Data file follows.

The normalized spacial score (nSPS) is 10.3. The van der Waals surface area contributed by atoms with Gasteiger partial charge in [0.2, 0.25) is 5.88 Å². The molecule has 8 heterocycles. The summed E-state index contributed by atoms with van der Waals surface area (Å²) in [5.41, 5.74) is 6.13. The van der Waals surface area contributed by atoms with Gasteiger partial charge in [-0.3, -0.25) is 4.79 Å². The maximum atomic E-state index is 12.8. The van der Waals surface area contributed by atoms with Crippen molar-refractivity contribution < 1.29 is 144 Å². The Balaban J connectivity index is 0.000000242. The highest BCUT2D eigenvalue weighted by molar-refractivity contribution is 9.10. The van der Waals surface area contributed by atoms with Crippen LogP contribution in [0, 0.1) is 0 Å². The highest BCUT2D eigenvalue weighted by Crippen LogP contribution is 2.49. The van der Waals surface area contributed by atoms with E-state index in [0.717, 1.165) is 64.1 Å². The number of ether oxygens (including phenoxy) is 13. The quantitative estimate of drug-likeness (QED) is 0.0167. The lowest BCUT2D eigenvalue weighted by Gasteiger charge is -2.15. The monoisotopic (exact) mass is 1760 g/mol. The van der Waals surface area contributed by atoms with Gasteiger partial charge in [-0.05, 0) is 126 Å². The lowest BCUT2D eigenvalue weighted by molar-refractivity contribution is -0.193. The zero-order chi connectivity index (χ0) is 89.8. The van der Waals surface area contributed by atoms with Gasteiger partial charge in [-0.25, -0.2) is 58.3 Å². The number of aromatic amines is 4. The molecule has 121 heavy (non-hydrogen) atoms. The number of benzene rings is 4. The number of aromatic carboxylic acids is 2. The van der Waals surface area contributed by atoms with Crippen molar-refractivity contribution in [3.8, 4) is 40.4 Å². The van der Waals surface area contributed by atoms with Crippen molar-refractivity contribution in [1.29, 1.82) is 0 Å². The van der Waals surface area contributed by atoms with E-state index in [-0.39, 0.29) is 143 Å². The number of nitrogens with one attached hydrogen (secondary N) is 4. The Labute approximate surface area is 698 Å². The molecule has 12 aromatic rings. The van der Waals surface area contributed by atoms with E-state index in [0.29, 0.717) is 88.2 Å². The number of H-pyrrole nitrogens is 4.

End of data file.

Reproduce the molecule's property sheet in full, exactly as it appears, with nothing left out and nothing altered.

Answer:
The normalized spacial score (nSPS) is 10.3. The van der Waals surface area contributed by atoms with Gasteiger partial charge in [0.2, 0.25) is 5.88 Å². The molecule has 8 heterocycles. The summed E-state index contributed by atoms with van der Waals surface area (Å²) in [5.41, 5.74) is 6.13. The van der Waals surface area contributed by atoms with Gasteiger partial charge in [-0.3, -0.25) is 4.79 Å². The maximum atomic E-state index is 12.8. The van der Waals surface area contributed by atoms with Crippen molar-refractivity contribution < 1.29 is 144 Å². The Balaban J connectivity index is 0.000000242. The highest BCUT2D eigenvalue weighted by molar-refractivity contribution is 9.10. The van der Waals surface area contributed by atoms with Crippen LogP contribution in [0, 0.1) is 0 Å². The highest BCUT2D eigenvalue weighted by Crippen LogP contribution is 2.49. The van der Waals surface area contributed by atoms with E-state index in [0.717, 1.165) is 64.1 Å². The number of ether oxygens (including phenoxy) is 13. The quantitative estimate of drug-likeness (QED) is 0.0167. The lowest BCUT2D eigenvalue weighted by Gasteiger charge is -2.15. The monoisotopic (exact) mass is 1760 g/mol. The van der Waals surface area contributed by atoms with Gasteiger partial charge in [-0.05, 0) is 126 Å². The lowest BCUT2D eigenvalue weighted by molar-refractivity contribution is -0.193. The zero-order chi connectivity index (χ0) is 89.8. The van der Waals surface area contributed by atoms with Gasteiger partial charge in [-0.25, -0.2) is 58.3 Å². The number of aromatic amines is 4. The molecule has 121 heavy (non-hydrogen) atoms. The number of benzene rings is 4. The number of aromatic carboxylic acids is 2. The van der Waals surface area contributed by atoms with Crippen molar-refractivity contribution in [3.8, 4) is 40.4 Å². The van der Waals surface area contributed by atoms with Crippen molar-refractivity contribution in [1.29, 1.82) is 0 Å². The van der Waals surface area contributed by atoms with E-state index in [-0.39, 0.29) is 143 Å². The number of nitrogens with one attached hydrogen (secondary N) is 4. The Labute approximate surface area is 698 Å². The molecule has 12 aromatic rings. The van der Waals surface area contributed by atoms with E-state index in [0.29, 0.717) is 88.2 Å². The number of H-pyrrole nitrogens is 4.